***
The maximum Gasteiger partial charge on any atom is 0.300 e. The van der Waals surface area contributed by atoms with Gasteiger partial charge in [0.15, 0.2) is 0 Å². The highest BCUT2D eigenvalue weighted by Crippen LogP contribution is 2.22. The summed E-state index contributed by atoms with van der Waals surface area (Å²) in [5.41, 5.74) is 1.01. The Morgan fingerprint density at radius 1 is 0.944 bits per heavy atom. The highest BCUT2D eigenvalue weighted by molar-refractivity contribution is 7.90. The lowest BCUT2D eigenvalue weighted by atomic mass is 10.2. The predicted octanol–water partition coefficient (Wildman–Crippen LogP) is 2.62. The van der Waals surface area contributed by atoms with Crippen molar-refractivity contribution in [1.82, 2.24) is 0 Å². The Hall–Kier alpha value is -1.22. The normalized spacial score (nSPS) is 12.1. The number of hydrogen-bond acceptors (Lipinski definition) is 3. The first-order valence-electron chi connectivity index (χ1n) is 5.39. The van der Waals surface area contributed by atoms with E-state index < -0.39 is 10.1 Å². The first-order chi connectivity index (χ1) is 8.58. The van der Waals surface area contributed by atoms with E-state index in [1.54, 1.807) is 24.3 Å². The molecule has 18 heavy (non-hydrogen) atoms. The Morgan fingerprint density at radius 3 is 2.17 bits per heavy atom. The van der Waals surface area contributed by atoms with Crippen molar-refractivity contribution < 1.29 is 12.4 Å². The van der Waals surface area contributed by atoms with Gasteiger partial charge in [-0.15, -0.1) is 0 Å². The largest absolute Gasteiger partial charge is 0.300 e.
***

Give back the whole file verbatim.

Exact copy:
The maximum Gasteiger partial charge on any atom is 0.300 e. The van der Waals surface area contributed by atoms with Gasteiger partial charge in [0.15, 0.2) is 0 Å². The highest BCUT2D eigenvalue weighted by Crippen LogP contribution is 2.22. The summed E-state index contributed by atoms with van der Waals surface area (Å²) in [5.41, 5.74) is 1.01. The Morgan fingerprint density at radius 1 is 0.944 bits per heavy atom. The highest BCUT2D eigenvalue weighted by molar-refractivity contribution is 7.90. The lowest BCUT2D eigenvalue weighted by atomic mass is 10.2. The predicted octanol–water partition coefficient (Wildman–Crippen LogP) is 2.62. The van der Waals surface area contributed by atoms with Crippen molar-refractivity contribution in [1.82, 2.24) is 0 Å². The Hall–Kier alpha value is -1.22. The normalized spacial score (nSPS) is 12.1. The number of hydrogen-bond acceptors (Lipinski definition) is 3. The first-order valence-electron chi connectivity index (χ1n) is 5.39. The van der Waals surface area contributed by atoms with E-state index < -0.39 is 10.1 Å². The first-order chi connectivity index (χ1) is 8.58. The van der Waals surface area contributed by atoms with E-state index in [1.54, 1.807) is 24.3 Å². The molecule has 18 heavy (non-hydrogen) atoms. The Morgan fingerprint density at radius 3 is 2.17 bits per heavy atom. The van der Waals surface area contributed by atoms with Crippen molar-refractivity contribution < 1.29 is 12.4 Å². The van der Waals surface area contributed by atoms with Gasteiger partial charge in [-0.15, -0.1) is 0 Å². The largest absolute Gasteiger partial charge is 0.300 e.